In Defense of Nuclear Energy

It seems fortuitous that just one year after the worst nuclear disaster the world has experienced in decades, hearings to decide the future of the nuclear power plant at Indian Point, New York are scheduled to take place. The licenses of the plant’s two reactors are set to expire in 2013 and 2015. Their possible renewal has sparked new debate weighing the virtues of nuclear energy.

The fallout from Japan’s Fukushima crisis saw countries around the globe scaling back their nuclear energy programs as the reality of the dangers became vividly clear. Indian Point, resting just a stone’s throw away from New York City and its more than 8 million residents, has long been the focus of protest by activists and concern by citizens and government.

The dilemma posed by Indian Point, which supplies New York City and Westchester with 25% of their electricity needs, mirrors the energy crisis that is sure to be the definitive question of the coming century. How do we obtain the energy supply we need to grow, while minimizing risks, maximizing efficiency, and neutralizing the environmental impact?

Despite the fear of catastrophe, we cannot turn our backs on nuclear energy. Its benefits are many and its risks can be mitigated. Unlike its fossil fuel and renewable energy equivalents, the operation costs of nuclear power are comparatively cheap, its supply reliable, and, in terms of its carbon footprint, its emissions negligible.

At present, 83% of America's energy needs are met by fossil fuels and only 9% come from nuclear power. Oil, coal, and natural gas are limited resources. As economies expand worldwide and demand for these materials grows, their scarcity will steadily drive up their cost. The U.S. Energy Department has already predicted a sustained rise in the price of oil due to these factors for 2012. Exploring and maximizing the potential of nuclear energy will further diversify our energy as traditional fossil fuel resources are depleted and become prohibitively expensive.

Furthermore, the nature of state-to-state relations can be highly volatile, which can have drastic implications for an intricately linked global economy. Consider the current geopolitical and economic landscape. Iran’s recent threats to blockade the Strait of Hormuz – the strategic sea passage through which one-sixth of the world’s oil supply is shipped each day – and the subsequent spike in oil prices are proof of the precariousness of our energy present and future. Uranium, the mineral required to generate nuclear energy, can be found both at home and in a number of countries that harbor friendly relationships with the U.S., including Canada and Australia.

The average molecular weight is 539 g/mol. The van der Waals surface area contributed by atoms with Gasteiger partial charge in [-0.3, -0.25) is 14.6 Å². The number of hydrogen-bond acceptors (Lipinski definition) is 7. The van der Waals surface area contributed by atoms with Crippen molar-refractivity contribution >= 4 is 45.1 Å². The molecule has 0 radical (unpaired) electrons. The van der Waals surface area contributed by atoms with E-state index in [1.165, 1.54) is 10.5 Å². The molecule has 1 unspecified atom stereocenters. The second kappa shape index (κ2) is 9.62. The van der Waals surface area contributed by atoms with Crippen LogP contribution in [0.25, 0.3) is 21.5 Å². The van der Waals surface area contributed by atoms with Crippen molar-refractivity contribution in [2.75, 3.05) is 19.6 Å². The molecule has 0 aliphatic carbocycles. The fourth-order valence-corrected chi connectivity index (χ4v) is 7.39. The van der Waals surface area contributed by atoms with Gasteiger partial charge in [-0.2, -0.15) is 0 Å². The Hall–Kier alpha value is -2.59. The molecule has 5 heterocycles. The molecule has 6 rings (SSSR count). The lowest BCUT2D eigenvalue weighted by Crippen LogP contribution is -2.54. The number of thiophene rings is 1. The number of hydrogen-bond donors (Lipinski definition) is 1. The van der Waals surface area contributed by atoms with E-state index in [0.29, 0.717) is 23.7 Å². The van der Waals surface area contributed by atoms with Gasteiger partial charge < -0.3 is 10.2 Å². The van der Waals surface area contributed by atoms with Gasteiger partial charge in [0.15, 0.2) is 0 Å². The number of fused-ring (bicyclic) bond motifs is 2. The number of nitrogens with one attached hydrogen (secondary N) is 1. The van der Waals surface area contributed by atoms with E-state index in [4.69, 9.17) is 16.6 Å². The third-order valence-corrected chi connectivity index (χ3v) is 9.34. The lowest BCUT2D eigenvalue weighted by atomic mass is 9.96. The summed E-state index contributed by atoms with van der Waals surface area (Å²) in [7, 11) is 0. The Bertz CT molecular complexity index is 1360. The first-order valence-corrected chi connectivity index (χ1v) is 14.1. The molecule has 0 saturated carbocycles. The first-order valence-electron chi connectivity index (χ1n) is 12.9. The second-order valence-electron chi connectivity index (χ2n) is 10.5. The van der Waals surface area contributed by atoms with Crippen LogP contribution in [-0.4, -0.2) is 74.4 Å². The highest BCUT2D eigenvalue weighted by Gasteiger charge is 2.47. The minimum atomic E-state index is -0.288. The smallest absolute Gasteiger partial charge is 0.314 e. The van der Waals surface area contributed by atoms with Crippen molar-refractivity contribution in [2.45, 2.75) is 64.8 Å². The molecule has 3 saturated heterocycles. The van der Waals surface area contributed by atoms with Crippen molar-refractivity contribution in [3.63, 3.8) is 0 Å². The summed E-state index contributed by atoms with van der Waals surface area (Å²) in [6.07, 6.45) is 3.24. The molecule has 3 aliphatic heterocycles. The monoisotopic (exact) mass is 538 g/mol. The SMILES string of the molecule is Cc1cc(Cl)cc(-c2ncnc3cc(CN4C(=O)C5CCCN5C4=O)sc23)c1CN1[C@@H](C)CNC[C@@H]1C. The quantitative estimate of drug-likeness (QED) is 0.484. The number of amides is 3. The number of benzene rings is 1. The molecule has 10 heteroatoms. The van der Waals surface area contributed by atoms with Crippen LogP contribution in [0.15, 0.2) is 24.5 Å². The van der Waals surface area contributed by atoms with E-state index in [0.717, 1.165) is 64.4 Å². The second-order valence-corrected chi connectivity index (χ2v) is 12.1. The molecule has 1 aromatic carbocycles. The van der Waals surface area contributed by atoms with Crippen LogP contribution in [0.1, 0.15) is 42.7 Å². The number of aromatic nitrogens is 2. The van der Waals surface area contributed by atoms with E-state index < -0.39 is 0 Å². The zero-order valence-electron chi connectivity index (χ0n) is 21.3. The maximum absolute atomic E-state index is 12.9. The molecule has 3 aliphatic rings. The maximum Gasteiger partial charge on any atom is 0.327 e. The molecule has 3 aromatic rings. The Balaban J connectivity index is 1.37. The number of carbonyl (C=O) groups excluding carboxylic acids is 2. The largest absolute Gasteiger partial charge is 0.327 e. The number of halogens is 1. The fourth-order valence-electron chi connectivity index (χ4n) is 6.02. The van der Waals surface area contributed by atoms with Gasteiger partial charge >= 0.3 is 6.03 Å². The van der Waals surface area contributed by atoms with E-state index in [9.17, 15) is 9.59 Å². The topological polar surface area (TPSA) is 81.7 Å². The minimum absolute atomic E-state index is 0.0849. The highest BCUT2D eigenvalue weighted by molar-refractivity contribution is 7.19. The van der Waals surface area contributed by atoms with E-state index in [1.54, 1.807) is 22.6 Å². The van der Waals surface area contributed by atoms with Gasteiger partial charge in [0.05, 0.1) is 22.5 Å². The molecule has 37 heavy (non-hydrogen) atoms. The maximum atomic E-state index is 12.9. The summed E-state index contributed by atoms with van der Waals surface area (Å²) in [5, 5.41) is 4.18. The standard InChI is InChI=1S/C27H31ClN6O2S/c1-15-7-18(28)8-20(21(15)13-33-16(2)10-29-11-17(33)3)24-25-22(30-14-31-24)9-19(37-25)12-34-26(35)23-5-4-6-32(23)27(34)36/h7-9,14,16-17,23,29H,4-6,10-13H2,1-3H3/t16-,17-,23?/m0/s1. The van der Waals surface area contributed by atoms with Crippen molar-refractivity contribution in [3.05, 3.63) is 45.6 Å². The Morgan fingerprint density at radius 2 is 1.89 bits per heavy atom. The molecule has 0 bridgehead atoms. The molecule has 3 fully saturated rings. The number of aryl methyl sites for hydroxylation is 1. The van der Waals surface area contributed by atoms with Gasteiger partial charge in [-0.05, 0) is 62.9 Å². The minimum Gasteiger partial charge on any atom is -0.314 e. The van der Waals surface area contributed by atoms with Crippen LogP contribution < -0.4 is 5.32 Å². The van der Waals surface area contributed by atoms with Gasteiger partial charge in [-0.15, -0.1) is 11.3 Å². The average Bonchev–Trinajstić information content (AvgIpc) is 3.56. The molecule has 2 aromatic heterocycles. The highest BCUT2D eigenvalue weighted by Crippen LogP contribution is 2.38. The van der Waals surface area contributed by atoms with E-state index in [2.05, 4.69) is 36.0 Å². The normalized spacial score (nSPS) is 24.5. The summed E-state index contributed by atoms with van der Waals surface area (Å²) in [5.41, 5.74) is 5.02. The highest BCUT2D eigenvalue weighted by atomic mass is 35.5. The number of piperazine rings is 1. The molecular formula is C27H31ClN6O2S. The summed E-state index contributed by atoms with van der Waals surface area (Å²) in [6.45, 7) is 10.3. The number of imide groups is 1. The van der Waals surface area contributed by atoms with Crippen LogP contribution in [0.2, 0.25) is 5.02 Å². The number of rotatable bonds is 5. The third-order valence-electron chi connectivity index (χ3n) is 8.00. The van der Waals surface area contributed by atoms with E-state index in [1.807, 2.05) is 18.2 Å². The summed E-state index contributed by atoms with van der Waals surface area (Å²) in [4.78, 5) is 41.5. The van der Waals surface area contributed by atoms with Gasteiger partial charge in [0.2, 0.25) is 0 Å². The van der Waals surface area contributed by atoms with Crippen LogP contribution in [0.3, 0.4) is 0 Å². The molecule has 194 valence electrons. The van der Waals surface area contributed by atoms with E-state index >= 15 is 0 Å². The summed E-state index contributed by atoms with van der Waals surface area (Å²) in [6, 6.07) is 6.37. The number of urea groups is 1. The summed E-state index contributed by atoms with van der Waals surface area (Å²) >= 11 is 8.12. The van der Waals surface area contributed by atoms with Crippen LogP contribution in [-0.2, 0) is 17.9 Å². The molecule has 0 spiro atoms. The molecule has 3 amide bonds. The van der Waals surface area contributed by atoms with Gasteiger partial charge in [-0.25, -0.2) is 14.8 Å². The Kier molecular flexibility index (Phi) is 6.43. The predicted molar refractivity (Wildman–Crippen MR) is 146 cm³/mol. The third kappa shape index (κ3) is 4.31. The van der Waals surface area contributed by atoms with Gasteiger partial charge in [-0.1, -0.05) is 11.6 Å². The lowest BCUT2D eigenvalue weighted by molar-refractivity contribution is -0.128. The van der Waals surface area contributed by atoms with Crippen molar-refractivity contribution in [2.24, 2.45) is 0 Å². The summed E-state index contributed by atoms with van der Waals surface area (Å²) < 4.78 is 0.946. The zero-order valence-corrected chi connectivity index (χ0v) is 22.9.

Investing in safe, reliable nuclear power is an attractive and sensible option for energy-seeking states that cannot afford to be held hostage by hostile countries in control of natural resources.

What nuclear energy lacks is universal accessibility. Not every state has the capacity to operate nuclear facilities well enough to withstand emergencies or to meet the necessary safety protocols. Not every country has the appropriate geography and resources to cultivate a large nuclear network.

For this reason, nuclear energy is one industry in which de-regulation could be lethally foolish. The disaster at Chernobyl was the result of incompetency. The tragedy at Fukushima occurred in part because warnings of insufficient readiness for severe tsunami hazards went unheeded. There is no room for error or chance when dealing with nuclear power.

Strict guidelines, processes, and standards must be adhered to. Both national and international mechanisms must be in place to maximize the efficiency and safety of nuclear power. Every precaution should be taken, each risk considered and addressed.

With the proper regulatory measures and diligent oversight, nuclear energy offers a compelling solution and a credible way forward.

Photo CreditJess and Peter

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Maria Teresa Vanikiotis

Maria is currently earning a J.D. at Fordham University School of Law in New York City. She is a graduate of the London School of Economics where she earned a master's degree in Global Politics. Maria is a freelance writer who has traveled throughout Asia, Europe and the MENA region covering political and social issues in contemporary society.

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